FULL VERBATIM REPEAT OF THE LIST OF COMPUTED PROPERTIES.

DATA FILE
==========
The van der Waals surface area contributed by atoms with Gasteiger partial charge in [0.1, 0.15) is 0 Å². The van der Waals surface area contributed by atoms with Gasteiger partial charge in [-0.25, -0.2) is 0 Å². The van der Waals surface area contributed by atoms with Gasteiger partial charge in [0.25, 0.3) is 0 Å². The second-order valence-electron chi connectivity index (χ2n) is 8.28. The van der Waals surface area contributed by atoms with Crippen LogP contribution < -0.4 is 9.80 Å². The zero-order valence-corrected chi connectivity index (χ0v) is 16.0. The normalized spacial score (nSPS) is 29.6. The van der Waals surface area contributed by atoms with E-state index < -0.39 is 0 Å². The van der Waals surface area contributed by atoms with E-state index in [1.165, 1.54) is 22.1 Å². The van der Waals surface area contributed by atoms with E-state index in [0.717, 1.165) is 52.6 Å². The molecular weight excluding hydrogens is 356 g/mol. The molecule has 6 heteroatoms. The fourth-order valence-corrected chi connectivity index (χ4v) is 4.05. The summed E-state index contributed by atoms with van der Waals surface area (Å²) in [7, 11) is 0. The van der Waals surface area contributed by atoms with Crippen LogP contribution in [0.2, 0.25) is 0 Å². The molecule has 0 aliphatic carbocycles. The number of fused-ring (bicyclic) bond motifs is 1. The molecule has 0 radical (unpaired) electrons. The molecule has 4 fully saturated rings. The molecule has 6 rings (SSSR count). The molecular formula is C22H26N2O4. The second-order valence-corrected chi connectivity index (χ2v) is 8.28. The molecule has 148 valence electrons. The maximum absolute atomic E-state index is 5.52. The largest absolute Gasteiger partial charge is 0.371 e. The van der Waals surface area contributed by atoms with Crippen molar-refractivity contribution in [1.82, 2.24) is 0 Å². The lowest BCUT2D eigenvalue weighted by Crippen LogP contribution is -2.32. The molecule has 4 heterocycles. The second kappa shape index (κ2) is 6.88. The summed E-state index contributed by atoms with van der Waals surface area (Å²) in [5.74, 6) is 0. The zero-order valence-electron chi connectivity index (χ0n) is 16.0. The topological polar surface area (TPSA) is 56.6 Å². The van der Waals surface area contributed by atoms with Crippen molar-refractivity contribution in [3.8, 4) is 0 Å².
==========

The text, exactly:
The van der Waals surface area contributed by atoms with Gasteiger partial charge in [0.1, 0.15) is 0 Å². The van der Waals surface area contributed by atoms with Gasteiger partial charge in [-0.25, -0.2) is 0 Å². The van der Waals surface area contributed by atoms with Gasteiger partial charge in [0.25, 0.3) is 0 Å². The second-order valence-electron chi connectivity index (χ2n) is 8.28. The van der Waals surface area contributed by atoms with Crippen LogP contribution < -0.4 is 9.80 Å². The zero-order valence-corrected chi connectivity index (χ0v) is 16.0. The normalized spacial score (nSPS) is 29.6. The van der Waals surface area contributed by atoms with E-state index < -0.39 is 0 Å². The van der Waals surface area contributed by atoms with E-state index in [1.165, 1.54) is 22.1 Å². The van der Waals surface area contributed by atoms with E-state index in [0.717, 1.165) is 52.6 Å². The molecular weight excluding hydrogens is 356 g/mol. The molecule has 6 heteroatoms. The fourth-order valence-corrected chi connectivity index (χ4v) is 4.05. The summed E-state index contributed by atoms with van der Waals surface area (Å²) in [7, 11) is 0. The van der Waals surface area contributed by atoms with Crippen LogP contribution in [0.2, 0.25) is 0 Å². The molecule has 0 aliphatic carbocycles. The number of fused-ring (bicyclic) bond motifs is 1. The molecule has 0 radical (unpaired) electrons. The molecule has 4 fully saturated rings. The molecule has 6 rings (SSSR count). The molecular formula is C22H26N2O4. The second-order valence-corrected chi connectivity index (χ2v) is 8.28. The molecule has 148 valence electrons. The maximum absolute atomic E-state index is 5.52. The largest absolute Gasteiger partial charge is 0.371 e. The van der Waals surface area contributed by atoms with Crippen molar-refractivity contribution in [1.82, 2.24) is 0 Å². The lowest BCUT2D eigenvalue weighted by Crippen LogP contribution is -2.32. The molecule has 4 heterocycles. The second kappa shape index (κ2) is 6.88. The summed E-state index contributed by atoms with van der Waals surface area (Å²) in [5.74, 6) is 0. The zero-order valence-electron chi connectivity index (χ0n) is 16.0. The topological polar surface area (TPSA) is 56.6 Å². The van der Waals surface area contributed by atoms with Crippen molar-refractivity contribution in [3.8, 4) is 0 Å².